Friday, December 3, 2010
Thursday, December 2, 2010
But I digress.
The history of the holiday has always intrigued me. Something had to be missing. I could nearly feel it. Maybe I learned the full story in grade school and grew up to forget it, my subconscious pinging every once in a while when some liberal teacher, politician, talking head told me we were celebrating how Native-Americans saved the day.
That just didn't seem right.
Not that I'm degrading their contribution. Heck, I AM Native-American. Cherokee, in fact. My ancestors, on both sides, were sitting at that table on that fateful first feast. But to end there, it felt incomplete.
I've been writing stories my entire adult life. I've been reading them in droves, too. When it ends wrong, when it leaves a vacancy, I feel an ache in my bones. Something in that story went awry. I know like I know my writer's arthritis.
That's how I've always felt about Thanksgiving, as if a chunk - one I had known as a child - had been omitted.
Now, at last, is - as Paul Harvey would say - the rest of the story. This is the real Thanksgiving story, one confirmed by historic facts I already knew from David Barton's Wallbuilders. Heat up your leftovers and enjoy.
Wednesday, December 1, 2010
So I spent a year walking with my head down and concentration stretching my brow. It isn't as easy as it sounds, not when your school is tiled, your walkways are aging cement, and your roads are brick.
Asphalt and carpet came later.
That was my worst hobby. My second worst, however, was starving myself. And that, in comparison, was very easy. It wasn't about doing an activity. It was about not doing an activity. Not eating.
I was good at it, too. After a few months, I got so good at not eating I could do it in my sleep.
Last week, in the throws of a stomach flu that had more love for me than I had for it, I couldn't help remembering those idiotic days of anorexia. It's been over a decade since I decided a smaller jean size was worth death. These days, I'd rather be healthy than scrawny. Actually, I'd rather not be scrawny at all. Curves, I've found, are actually quite girlish. Who knew.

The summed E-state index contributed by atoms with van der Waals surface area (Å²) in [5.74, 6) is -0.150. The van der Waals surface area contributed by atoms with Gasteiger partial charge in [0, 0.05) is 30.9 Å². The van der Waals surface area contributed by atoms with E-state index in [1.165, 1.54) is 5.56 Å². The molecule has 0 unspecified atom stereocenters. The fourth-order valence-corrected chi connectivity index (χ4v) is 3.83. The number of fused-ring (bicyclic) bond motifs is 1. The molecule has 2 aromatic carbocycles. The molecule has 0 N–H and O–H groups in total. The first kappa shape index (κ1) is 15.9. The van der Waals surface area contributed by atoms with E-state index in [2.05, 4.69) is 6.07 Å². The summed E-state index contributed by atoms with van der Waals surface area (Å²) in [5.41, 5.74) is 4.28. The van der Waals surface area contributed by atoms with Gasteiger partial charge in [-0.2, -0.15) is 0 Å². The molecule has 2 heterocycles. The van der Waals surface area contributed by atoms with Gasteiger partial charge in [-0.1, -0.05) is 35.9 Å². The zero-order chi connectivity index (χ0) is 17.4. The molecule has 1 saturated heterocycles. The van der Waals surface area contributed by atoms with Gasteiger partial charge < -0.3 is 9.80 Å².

For days, while Thanksgiving turkey and pumpkin pie were on everyone's mind and plate, I got excited about consuming a fourth-cup of milk. It's a strange situation to find starvation actually feels familiar. A definite sign of youthful ignorance, I suppose. Or the sad fact we women have a hard time ever finding our sense of self.
Now a week later, I'm a little thinner, a lot less dehydrated, and working on wooing my appetite back to it's former glory. I'm willing to slather butter on everything until it does. That's love, my friends. True devotion.
So in the interest of making everything, including a flu bug, educational, I'd like to share the ten things I've learned from not eating:
1. Animals make the best meals.
2. Not eating is a real time saver, except for those moments of blackout.
3. It's totally true. Nothin' says lovin' like the Pillsbury Dough boy.
4. For every meal I miss, I visit it back tenfold.
5. Snickers really satisfies, as do chocolate cupcakes.
6. If you forget to say grace, repeat the meal, as necessary, until you remember.
7. Cardboard sign or not, everyone works for food.
8. Leftovers are a great way to show you believe in second chances.
9. The thing that separates us from the animals is that we chew our food.
10. If you lose your sense of wonder, find it again in the bread aisle.
For everything else, there's muffins.
If only he'd gotten her new pot-scrubbers, all of this could have been avoided.